Here’s the thing: we should not be told by someone else what we can or cannot watch, read, or listen to. Film is an art form (even those terrible Kevin Hart movies) and art should never have a gun aimed at its celluloid head. And I can’t help but think that if this wasn’t a dumb comedy- if it was awards bait, or a war film, or something with more gravitas- that people who don’t think this is a big deal would probably feel differently.

It was only 2 1/2 years ago that James Holmes walked into a theater screening ‘The Dark Knight Rises’ and shot twelve people to death. But Warner Bros. continued to screen the movie as planned that summer. And people actually died. You could cynically argue that that decision was born more of a financial necessity than a moral one, but the point still stands. In that reality, when so little was known of accomplices, or bombs, or copy-cats, Warner Brothers did not have a knee-jerk reaction. They stayed strong.

And let’s not forget about that financial bottom-line. If the past decade proved it difficult for mid-range budgeted adult-demo movies to be financed and distributed, this Sony debacle is going to further that struggle. Now any movie that questions a world power’s leaders or actions will be under scrutiny by any distributor.

Whether or not the material is hot-button or not, Sony’s decision has told the business-end of the film community that such subject matter is now considered “dangerous”. And when the mere subject matter for a movie is something that distributors are afraid to touch- those movies eventually cease to be made. If ISIL or Al-Qaeda had the resources of North Korea, I can think of dozens of movies released post-9/11 in which this same exact scenario would have played out.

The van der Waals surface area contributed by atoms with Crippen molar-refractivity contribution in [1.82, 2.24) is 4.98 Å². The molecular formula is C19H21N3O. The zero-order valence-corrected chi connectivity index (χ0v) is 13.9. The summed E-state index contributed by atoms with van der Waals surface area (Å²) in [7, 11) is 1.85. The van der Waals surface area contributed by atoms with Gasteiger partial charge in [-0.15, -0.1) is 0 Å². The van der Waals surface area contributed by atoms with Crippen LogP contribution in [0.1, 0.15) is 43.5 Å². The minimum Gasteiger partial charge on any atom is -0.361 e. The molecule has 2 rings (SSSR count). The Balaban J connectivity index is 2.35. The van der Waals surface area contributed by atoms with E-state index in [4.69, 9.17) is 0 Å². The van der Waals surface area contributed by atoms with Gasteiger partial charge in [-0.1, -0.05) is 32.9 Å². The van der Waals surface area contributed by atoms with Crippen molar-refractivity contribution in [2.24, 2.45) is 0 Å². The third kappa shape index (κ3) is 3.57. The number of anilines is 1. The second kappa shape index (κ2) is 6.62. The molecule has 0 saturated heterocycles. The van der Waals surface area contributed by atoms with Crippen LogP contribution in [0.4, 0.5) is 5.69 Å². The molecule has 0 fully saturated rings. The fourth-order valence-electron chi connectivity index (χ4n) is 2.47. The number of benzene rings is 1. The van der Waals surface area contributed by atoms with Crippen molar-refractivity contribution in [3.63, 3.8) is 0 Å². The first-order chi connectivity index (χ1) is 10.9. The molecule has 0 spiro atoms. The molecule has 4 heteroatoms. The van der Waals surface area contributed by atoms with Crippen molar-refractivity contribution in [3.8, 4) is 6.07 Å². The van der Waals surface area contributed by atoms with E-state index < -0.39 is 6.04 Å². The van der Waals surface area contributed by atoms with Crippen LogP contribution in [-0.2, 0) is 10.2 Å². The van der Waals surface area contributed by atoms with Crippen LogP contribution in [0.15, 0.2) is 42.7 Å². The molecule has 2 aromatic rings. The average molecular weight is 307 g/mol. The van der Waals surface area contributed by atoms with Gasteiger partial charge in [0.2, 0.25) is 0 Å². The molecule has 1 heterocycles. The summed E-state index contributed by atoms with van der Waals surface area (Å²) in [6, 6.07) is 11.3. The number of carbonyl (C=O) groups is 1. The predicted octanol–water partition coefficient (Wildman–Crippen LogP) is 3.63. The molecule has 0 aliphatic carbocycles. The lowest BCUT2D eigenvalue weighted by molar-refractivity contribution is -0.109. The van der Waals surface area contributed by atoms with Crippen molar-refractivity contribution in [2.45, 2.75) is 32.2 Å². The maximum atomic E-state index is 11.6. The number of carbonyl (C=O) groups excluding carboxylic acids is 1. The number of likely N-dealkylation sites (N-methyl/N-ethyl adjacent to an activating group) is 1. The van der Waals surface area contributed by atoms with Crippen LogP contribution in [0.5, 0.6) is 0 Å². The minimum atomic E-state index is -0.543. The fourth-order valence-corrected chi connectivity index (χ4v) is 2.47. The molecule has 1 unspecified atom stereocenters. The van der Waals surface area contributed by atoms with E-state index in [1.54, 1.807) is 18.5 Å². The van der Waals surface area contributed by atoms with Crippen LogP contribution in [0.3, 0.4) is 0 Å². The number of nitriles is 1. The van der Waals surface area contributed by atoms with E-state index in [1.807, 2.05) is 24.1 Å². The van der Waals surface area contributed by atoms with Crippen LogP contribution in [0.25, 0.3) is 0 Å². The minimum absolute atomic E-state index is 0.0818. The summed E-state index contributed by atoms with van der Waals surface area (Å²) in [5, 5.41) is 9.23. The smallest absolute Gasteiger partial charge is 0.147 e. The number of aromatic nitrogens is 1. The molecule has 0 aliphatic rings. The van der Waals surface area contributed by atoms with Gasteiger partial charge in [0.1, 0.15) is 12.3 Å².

To think of a world in which films like ‘Zero Dark Thirty’, ‘Syriana’, or ‘United 93’ don’t exist due to development or release pressures is a sad and hollow place that I’d rather not think about.

The raw fact of the matter is one that has been frankly over stated in the last decade: We don’t negotiate. It’s the bedrock of American policy for all threats, foreign and domestic. Sony should have had the backbone to share the same sentiments. Because now, any bored thirteen-year old in his parents’ basement can make idle threats to film studios (or banks, or retail companies, or food chains) on 4-Chan because he’s bored and wants to see a giant corporation acquiesce to asinine demands. This is swatting taken to the next level. And that’s the best-case scenario, because we’re merely talking about some asswipe degenerate and not a nuclear super-power.

We crossed over an invisible line in the sand last week. We are now living in an age of cyber-terrorism on an epic scale. Sony’s decision gives idiots and radicals alike the fuel they need to try their own brand of ill-conceived terrorism.

Imagine the initial leak of internal documents- containing employee medical records, Social Security numbers, banking information- happening at Chase or Capital One and suddenly the effects are felt by millions.

And if someone with immense power is sensitive enough to get butt-hurt by a dumb comedy, surely there’s a similar entity who has an axe to grind with our capitalist-pig economy. It tells people that think we suck eggs that the government might not waver, but the private-sector sure as shit will. It basically gives them a new strategy of the guerrilla variety, namely one we won’t see coming.